Revenge in Elizabethan and Jacobean drama is more of a genre than a theme, as it generally applies to plays that are specifically about revenge. That may be somewhat simplistic, however, as the plays of that era are never about just one thing. That’s particularly so of Shakespeare’s plays and, indeed, Hamlet, the greatest revenge play of all time, is about more things than can be described, even after four hundred years of its existence. Nevertheless, it is a play that depicts the revenge that a young man plans for the murder of his father.
In the second half of the sixteenth century, coinciding with the great age of English drama, the works of the Roman playwrights were being translated into English. Seneca was of great interest to English dramatists, particularly the Jacobean writers because his plays were filled with such horrifying events as cannibalism, incest, rape, and violent death, things that Jacobean audiences really loved. Most of Seneca’s plays concerned the heroic figures of classical legend, and in their stories there was a great deal of revenge. In Hippolytus, for example, Theseus takes revenge on his son for the supposed rape of Phaedra; in Agamemnon the ghost of Thyestes urges Aegisthus towards revenge.
One of the first English revenge plays of note – a play that is still performed today – is Thomas Kyd’s 1587 play, The Spanish Tragedy, which became the model for the revenge plays of his contemporaries. It contains a ghost as one of the dramatic devices, something that Shakespeare also employed in Hamlet. In both plays that supernatural framework is set against a protagonist’s struggle to achieve justice by taking direct action. In both plays the playwrights use the device of a play-within- a-play as a powerful weapon in the protagonist’s effort to move things on. While Hamlet uses it to prove the guilt of his target, Kyd’s hero, Hieronimo, takes part in the play and stabs the villain in the middle of the performance.
Shakespeare’s revenge play, Titus Andronicus is quite possibly the most grotesque play of the period, with its unpalatable violence. Audiences could not identify with the methods of the protagonist, but in Hamlet we have a thoughtful, decent, highly intelligent young man who would not normally do anyone any harm and, indeed, is unable to perform the violence that his call to revenge demands. Conventionally, in revenge plays, the avenger is something of a hero but, in seeking revenge, is himself a killer. In some of the plays the avenger is not in any way a hero but utterly villainous. It is an interesting situation because although the avenger has the right to realise justice by taking revenge it is simply not Christian. The Christian way would always be forgiveness. But forgiveness is not an option in revenge plays. Shakespeare, of course, as he always does, resolves this problem by having all the wrongdoers, including Claudius, the murderer of Hamlet’s father, caught in the traps they have set for the young prince. Hamlet does not have to do a thing to any of them, and never intentionally kills anyone. His father’s death is avenged by the end of the play but there has been no violence from Hamlet.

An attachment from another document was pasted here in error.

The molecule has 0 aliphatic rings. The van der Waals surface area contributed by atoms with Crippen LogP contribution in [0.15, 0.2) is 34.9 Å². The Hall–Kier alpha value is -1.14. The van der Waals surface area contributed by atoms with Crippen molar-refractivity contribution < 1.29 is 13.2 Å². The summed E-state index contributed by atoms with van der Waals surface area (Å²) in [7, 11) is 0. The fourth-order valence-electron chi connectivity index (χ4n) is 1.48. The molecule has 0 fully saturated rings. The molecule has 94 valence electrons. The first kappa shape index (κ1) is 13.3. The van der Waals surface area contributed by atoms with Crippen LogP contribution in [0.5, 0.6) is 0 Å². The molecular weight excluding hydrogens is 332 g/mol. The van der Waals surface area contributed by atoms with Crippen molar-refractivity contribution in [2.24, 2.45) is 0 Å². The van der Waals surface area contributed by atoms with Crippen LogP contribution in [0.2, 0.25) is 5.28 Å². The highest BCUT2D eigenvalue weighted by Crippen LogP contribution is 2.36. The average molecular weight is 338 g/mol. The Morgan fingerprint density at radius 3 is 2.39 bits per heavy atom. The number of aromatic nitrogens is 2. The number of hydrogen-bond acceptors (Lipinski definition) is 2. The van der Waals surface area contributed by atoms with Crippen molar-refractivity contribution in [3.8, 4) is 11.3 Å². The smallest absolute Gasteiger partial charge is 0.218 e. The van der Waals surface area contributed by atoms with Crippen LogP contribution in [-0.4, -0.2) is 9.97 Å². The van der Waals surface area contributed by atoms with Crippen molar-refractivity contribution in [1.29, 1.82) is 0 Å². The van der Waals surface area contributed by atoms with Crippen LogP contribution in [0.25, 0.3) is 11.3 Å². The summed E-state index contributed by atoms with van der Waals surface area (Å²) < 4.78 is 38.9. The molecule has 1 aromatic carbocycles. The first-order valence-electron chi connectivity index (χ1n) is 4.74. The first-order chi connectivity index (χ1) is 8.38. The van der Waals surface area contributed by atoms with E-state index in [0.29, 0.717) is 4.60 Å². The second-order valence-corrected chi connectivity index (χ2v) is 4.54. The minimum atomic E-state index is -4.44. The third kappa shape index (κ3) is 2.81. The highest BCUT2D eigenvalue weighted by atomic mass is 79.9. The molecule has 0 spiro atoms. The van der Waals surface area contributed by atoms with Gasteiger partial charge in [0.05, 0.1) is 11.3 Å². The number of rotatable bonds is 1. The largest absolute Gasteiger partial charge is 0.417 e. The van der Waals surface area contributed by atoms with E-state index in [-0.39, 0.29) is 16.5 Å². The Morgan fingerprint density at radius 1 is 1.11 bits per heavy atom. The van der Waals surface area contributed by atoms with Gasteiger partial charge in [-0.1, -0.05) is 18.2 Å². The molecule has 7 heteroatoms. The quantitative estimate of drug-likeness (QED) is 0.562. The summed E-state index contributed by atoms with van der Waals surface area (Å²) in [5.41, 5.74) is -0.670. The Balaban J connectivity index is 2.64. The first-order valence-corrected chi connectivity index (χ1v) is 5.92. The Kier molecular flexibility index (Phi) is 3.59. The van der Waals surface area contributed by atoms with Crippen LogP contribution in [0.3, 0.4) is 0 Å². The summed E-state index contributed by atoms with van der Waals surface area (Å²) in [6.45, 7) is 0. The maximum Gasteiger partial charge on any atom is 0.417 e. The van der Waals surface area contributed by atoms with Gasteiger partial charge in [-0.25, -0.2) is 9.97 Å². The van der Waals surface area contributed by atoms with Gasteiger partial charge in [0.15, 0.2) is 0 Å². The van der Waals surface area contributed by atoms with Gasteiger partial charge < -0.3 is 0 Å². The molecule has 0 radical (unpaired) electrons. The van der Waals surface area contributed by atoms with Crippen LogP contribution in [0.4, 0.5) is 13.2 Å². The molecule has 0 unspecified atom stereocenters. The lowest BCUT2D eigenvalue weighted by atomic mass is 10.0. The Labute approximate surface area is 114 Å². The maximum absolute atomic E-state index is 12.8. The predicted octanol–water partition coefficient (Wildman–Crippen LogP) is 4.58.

Interestingly, the difference between Seneca’s revenge tragedies and Shakespeare’s, is that in the Seneca’s all the bloodshed occurred offstage and was usually reported by a messenger. In Jacobean tragedies however, violent action had to happen onstage because that’s why the audiences came to see the play: all the deaths at the end of Hamlet were very much a part of the play’s attraction to a 17th century audience. In the final scene everyone dies, including Hamlet and the stage is littered with corpses. And right at the end, a character that has had almost no role in the action comes onstage and his soldiers carry all the bodies off.
If one were to attempt a definition of the revenge tragedy one could say that it is the story of a disturbed protagonist and his elaborate plan of revenge for the murder of someone close – a mother, father, brother, sister, loved one. The plays follow a formula which includes the vengeful ghost of the murder victim appearing to the protagonist; the protagonist taking justice into his own hands after other methods fail him; the hero’s gradual descent into madness; a play within a play that reveals the murderer’s guilt; a subtle game of cat and mouse between the avenger and the murderer; and a climactic ending in which all of the main characters die.
Even Hamlet, often called Shakespeare’s best play, follows this somewhat simplistic formula. However, Hamlet is not just entertainment as many of the revenge plays of the time were, but a deep psychological character study with profound moral reflections. And, of course, with the language to go with those things – the poetry that we associate with all Shakespeare’s plays.